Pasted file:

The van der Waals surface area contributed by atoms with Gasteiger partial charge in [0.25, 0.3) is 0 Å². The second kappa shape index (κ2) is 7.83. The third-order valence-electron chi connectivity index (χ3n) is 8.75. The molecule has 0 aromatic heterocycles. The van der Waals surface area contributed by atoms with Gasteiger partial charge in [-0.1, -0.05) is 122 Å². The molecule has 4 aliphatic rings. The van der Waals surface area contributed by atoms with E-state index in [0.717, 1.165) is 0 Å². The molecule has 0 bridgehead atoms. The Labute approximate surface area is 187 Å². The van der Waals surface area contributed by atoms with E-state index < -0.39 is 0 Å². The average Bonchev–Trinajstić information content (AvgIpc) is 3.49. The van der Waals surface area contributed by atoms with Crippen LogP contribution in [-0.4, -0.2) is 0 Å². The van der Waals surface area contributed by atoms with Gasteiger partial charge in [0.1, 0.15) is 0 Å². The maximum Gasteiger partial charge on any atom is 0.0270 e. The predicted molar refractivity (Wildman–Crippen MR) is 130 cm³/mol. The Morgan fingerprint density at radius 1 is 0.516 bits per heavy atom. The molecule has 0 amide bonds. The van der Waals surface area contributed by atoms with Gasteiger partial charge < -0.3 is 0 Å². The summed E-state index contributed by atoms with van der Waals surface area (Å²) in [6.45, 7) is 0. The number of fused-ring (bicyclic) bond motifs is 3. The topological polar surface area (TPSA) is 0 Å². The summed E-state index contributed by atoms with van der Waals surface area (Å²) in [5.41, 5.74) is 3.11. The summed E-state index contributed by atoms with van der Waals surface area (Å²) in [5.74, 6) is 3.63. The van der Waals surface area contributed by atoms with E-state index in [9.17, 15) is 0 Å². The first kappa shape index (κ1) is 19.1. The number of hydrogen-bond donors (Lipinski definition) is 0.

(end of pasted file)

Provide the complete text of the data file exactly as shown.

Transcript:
The van der Waals surface area contributed by atoms with Gasteiger partial charge in [0.25, 0.3) is 0 Å². The second kappa shape index (κ2) is 7.83. The third-order valence-electron chi connectivity index (χ3n) is 8.75. The molecule has 0 aromatic heterocycles. The van der Waals surface area contributed by atoms with Gasteiger partial charge in [-0.1, -0.05) is 122 Å². The molecule has 4 aliphatic rings. The van der Waals surface area contributed by atoms with E-state index in [0.717, 1.165) is 0 Å². The molecule has 0 bridgehead atoms. The Labute approximate surface area is 187 Å². The van der Waals surface area contributed by atoms with E-state index < -0.39 is 0 Å². The average Bonchev–Trinajstić information content (AvgIpc) is 3.49. The van der Waals surface area contributed by atoms with Crippen LogP contribution in [-0.4, -0.2) is 0 Å². The van der Waals surface area contributed by atoms with Gasteiger partial charge in [0.1, 0.15) is 0 Å². The maximum Gasteiger partial charge on any atom is 0.0270 e. The predicted molar refractivity (Wildman–Crippen MR) is 130 cm³/mol. The Morgan fingerprint density at radius 1 is 0.516 bits per heavy atom. The molecule has 0 amide bonds. The van der Waals surface area contributed by atoms with Gasteiger partial charge < -0.3 is 0 Å². The summed E-state index contributed by atoms with van der Waals surface area (Å²) in [6.45, 7) is 0. The number of fused-ring (bicyclic) bond motifs is 3. The topological polar surface area (TPSA) is 0 Å². The summed E-state index contributed by atoms with van der Waals surface area (Å²) in [5.41, 5.74) is 3.11. The summed E-state index contributed by atoms with van der Waals surface area (Å²) in [5.74, 6) is 3.63. The van der Waals surface area contributed by atoms with E-state index in [9.17, 15) is 0 Å². The first kappa shape index (κ1) is 19.1. The number of hydrogen-bond donors (Lipinski definition) is 0.